Explained: Three Capitals In One State, These Big Issues May Arise From Jagan Government’s Ambitious Plan
The Andhra Pradesh Decentralisation and Equal Development of All Regions Bill, 2020 has been introduced in the state assembly by the Jaganmohan Reddy-led government. The law provides for the state to create three capital cities instead of just one.
The bill also provides for dividing the state into various zones and establishing zonal planning and development boards.
According to the law, the three cities are, Amaravati – the legislative capital, Visakhapatnam– the executive capital, and Kurnool will be the judicial capital.
All major committees that were set up in aftermath of the bifurcation of the state to suggest a suitable location for the capital of Andhra Pradesh, including Justice B N Srikrishna committee, K Sivaramakrishnan committee, G N Rao committee, had emphasised decentralisation.
According to the Jaganmohan Reddy-led government, the three separate capitals will ensure the development of all parts of the state, instead of it being concentrated in the one capital city.
Andhra Pradesh would be the first state in independent India to have three capital cities. Some other states have two capitals.
Maharashtra has Mumbai as well as Nagpur as the capital cities. Himachal Pradesh has capitals at Shimla and Dharamshala, while the former state of Jammu and Kashmir had Srinagar and Jammu as capitals. The second capitals are used to hold the winter session of the assembly.
Many countries like Sri Lanka and Malaysia also have two capitals.
It is also argued that with the government work distributed in three different cities, one capital city wouldn’t be overburdened with high population - that puts pressure on natural resources like water, air etc, as well as leads to unplanned expansion of the city.
While the thought behind the decentralised development is noble, its practical implementation is marred with challenges.
The first opposition to Jaganmohan’s plan came from the farmers who had given their farmlands for the capital at Amaravati.
In 2014, the then chief minister Chandrababu Naidu had justified his decision to locate the new capital in Amaravati by saying that it was at the centre for all three regions. At the time, Jaganmohan, as an opposition leader, had endorsed the Naidu government’s decision.
It was argued that Naidu had chosen Amaravati to benefit the Kamma community who have been identified with TDP since its formation. The community seems had heavily invested on lands in Amaravati region, and would be the first victim of the three-capital plan.
By targeting Kammas, Reddy may be striking at the financial power of TDP support base.
Jaganmohan’s plan now to go against one-capital decision is also earning accusations of vindictive politics, especially in the light of other decisions of the Jaganmohan government like demolishing Praja Vedika conference hall, reversing the tenders for the Polavaram project, reviewing power purchase agreements made at the time of TDP regime.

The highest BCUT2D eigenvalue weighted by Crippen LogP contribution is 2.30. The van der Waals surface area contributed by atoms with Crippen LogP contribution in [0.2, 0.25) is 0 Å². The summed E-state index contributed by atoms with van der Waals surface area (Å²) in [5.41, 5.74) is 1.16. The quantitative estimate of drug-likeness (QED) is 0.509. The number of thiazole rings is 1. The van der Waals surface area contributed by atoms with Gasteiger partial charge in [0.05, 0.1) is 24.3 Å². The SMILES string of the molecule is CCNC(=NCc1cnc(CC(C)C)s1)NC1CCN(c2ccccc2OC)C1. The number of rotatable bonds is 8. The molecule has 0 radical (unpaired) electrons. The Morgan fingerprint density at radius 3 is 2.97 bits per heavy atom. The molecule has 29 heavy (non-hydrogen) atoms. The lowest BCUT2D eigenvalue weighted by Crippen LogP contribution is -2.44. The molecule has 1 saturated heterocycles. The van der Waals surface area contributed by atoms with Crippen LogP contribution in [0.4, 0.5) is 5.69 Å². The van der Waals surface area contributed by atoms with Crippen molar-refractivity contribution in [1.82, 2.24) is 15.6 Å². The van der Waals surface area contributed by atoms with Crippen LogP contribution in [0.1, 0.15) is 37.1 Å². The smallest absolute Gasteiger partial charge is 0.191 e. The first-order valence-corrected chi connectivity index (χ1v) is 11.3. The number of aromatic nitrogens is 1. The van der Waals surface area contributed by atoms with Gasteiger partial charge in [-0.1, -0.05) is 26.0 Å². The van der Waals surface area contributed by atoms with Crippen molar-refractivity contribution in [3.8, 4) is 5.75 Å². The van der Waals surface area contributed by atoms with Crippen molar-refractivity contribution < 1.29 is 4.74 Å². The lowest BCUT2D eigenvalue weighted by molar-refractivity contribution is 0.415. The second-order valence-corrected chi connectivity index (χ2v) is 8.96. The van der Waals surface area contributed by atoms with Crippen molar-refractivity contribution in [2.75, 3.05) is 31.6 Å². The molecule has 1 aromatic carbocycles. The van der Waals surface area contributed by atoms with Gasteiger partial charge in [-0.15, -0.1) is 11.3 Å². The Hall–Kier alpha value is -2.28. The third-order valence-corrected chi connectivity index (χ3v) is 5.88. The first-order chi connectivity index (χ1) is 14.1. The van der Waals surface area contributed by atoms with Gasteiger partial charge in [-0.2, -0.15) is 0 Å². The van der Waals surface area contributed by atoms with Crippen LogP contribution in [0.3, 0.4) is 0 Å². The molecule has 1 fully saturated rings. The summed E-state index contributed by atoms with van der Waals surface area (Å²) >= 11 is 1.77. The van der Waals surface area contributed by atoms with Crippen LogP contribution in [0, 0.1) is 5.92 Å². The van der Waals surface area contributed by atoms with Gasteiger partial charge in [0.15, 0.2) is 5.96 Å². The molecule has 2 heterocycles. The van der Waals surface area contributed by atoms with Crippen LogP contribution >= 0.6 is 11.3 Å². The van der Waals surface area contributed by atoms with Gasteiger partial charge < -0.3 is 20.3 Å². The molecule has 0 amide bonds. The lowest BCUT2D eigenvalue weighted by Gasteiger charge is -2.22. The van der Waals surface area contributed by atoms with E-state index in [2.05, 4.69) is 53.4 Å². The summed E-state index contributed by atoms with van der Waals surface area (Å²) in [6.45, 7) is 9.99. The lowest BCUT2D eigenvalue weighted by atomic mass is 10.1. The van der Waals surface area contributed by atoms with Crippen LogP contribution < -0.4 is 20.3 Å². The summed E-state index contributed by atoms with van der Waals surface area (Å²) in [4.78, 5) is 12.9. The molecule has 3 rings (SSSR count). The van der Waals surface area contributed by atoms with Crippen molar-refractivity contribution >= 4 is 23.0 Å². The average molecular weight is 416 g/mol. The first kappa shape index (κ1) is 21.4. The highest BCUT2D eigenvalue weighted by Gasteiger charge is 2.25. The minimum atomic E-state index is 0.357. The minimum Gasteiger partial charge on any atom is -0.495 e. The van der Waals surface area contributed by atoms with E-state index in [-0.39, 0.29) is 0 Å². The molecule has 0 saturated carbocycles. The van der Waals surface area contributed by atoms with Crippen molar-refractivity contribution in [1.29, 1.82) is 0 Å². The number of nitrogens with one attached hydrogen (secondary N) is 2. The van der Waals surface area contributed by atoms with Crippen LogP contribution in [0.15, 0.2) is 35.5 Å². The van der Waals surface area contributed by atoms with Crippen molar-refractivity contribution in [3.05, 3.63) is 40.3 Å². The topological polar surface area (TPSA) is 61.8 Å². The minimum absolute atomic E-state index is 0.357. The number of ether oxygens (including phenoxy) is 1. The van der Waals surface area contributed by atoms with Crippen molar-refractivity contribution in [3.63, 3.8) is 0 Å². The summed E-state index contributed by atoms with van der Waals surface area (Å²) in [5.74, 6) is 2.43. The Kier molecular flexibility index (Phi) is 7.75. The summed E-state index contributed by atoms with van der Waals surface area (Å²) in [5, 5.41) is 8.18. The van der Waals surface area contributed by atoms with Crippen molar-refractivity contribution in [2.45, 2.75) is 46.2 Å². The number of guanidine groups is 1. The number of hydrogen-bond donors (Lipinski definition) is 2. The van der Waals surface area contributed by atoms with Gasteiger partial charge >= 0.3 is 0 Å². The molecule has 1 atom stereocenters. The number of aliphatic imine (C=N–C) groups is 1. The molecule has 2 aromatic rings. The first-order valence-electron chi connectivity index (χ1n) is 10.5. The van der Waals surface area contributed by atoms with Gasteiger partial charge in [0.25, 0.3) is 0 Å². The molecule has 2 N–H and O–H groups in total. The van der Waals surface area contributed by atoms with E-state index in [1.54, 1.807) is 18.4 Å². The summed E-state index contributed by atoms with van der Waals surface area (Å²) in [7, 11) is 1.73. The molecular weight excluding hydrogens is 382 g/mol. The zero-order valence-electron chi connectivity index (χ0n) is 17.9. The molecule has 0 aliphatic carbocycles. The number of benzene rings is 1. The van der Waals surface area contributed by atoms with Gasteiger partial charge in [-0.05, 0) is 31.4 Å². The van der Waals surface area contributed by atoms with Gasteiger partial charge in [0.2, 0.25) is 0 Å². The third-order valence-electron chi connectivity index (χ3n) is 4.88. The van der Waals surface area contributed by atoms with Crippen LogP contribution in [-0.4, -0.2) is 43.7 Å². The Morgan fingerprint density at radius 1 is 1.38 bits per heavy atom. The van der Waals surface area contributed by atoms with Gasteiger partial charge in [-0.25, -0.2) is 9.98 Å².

The decision taken by Reddy is also explained by the caste dynamics in the state, where the two dominant communities — Kammas and Reddys — compete for power.
Politics apart, the division of state functioning between three different cities will not only increase the government expenditure on simple formalities, but may also pose serious coordination challenges.
Executive capital Visakhapatnam is 700 km from judicial capital Kurnool, and 400 km from legislative capital Amaravati. The Amaravati-Kurnool distance is 370 km. The time and costs of travel will be significant.
The AP Police headquarter is in Mangalagiri, 14 km from Vijayawada, and senior IPS officers who may be required to visit the Secretariat will have to travel 400 km to Visakhapatnam. Similarly, government officers who may have to appear in the High Court will have to travel 700 km to Kurnool, which does not have an airport.
All officers and ministerial staff who may have to be at hand to brief Ministers when the Assembly is in session, will probably have to stay put in Amaravati, leaving behind their other responsibilities in Visakhapatnam.
Also, the three capital formula still leaves the people of the south coastal districts, comprising East Godavari, West Godavari, Krishna, Guntur and Prakasam districts, with the distinct feeling of having been left out.
The experience not in India, but around the world shows that government distributing development as a matter of political patronage harms the goal of development.
It creates opportunities of corruption and rent-seeking, and pits one community against another for government money, while policies becomes unpredictable and susceptible to political strife.
The goal of equal development of all regions, as well as establishing zonal planning and development boards is laudable. Much depends on how much power and capacity these bodies end up having in reality. There are chances that such bodies end up with little in their hands like local self government bodies.
The Andhra Pradesh government could have focused on governance, regulatory reforms as well as public infrastructure, instead of taking the costly decision of building three-capitals.
Meanwhile, the bill introduced by Jaganmohan Reddy government will face serious challenge in the upper house dominated by TDP.
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